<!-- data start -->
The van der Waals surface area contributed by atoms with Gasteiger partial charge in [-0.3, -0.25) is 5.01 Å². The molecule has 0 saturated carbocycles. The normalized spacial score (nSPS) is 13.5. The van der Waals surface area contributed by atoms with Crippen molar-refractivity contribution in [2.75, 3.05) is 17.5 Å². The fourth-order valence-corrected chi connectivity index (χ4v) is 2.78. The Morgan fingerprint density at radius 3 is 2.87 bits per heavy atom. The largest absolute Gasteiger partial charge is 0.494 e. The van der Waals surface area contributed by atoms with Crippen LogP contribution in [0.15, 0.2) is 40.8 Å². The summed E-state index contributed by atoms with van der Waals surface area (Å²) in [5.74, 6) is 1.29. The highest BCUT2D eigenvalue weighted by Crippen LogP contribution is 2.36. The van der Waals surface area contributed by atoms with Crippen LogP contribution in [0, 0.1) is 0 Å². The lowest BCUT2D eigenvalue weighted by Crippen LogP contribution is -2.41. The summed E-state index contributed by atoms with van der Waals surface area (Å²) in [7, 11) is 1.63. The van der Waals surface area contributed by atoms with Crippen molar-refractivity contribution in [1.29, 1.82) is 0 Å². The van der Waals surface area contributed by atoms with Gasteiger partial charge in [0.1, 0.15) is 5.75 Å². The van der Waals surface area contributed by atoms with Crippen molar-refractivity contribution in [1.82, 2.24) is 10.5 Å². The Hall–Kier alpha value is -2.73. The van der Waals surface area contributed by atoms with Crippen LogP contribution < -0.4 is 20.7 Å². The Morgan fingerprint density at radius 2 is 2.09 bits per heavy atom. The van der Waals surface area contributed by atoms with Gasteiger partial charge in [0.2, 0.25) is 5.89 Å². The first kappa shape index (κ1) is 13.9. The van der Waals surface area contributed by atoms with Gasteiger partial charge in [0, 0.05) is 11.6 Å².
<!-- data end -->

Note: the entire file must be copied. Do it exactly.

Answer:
The van der Waals surface area contributed by atoms with Gasteiger partial charge in [-0.3, -0.25) is 5.01 Å². The molecule has 0 saturated carbocycles. The normalized spacial score (nSPS) is 13.5. The van der Waals surface area contributed by atoms with Crippen molar-refractivity contribution in [2.75, 3.05) is 17.5 Å². The fourth-order valence-corrected chi connectivity index (χ4v) is 2.78. The Morgan fingerprint density at radius 3 is 2.87 bits per heavy atom. The largest absolute Gasteiger partial charge is 0.494 e. The van der Waals surface area contributed by atoms with Crippen LogP contribution in [0.15, 0.2) is 40.8 Å². The summed E-state index contributed by atoms with van der Waals surface area (Å²) in [5.74, 6) is 1.29. The highest BCUT2D eigenvalue weighted by Crippen LogP contribution is 2.36. The van der Waals surface area contributed by atoms with Crippen LogP contribution in [0, 0.1) is 0 Å². The lowest BCUT2D eigenvalue weighted by Crippen LogP contribution is -2.41. The summed E-state index contributed by atoms with van der Waals surface area (Å²) in [7, 11) is 1.63. The van der Waals surface area contributed by atoms with Crippen molar-refractivity contribution in [1.29, 1.82) is 0 Å². The van der Waals surface area contributed by atoms with Gasteiger partial charge in [0.1, 0.15) is 5.75 Å². The van der Waals surface area contributed by atoms with Crippen molar-refractivity contribution in [1.82, 2.24) is 10.5 Å². The Hall–Kier alpha value is -2.73. The van der Waals surface area contributed by atoms with Crippen LogP contribution < -0.4 is 20.7 Å². The Morgan fingerprint density at radius 2 is 2.09 bits per heavy atom. The van der Waals surface area contributed by atoms with Gasteiger partial charge in [0.2, 0.25) is 5.89 Å². The first kappa shape index (κ1) is 13.9. The van der Waals surface area contributed by atoms with Gasteiger partial charge in [0, 0.05) is 11.6 Å².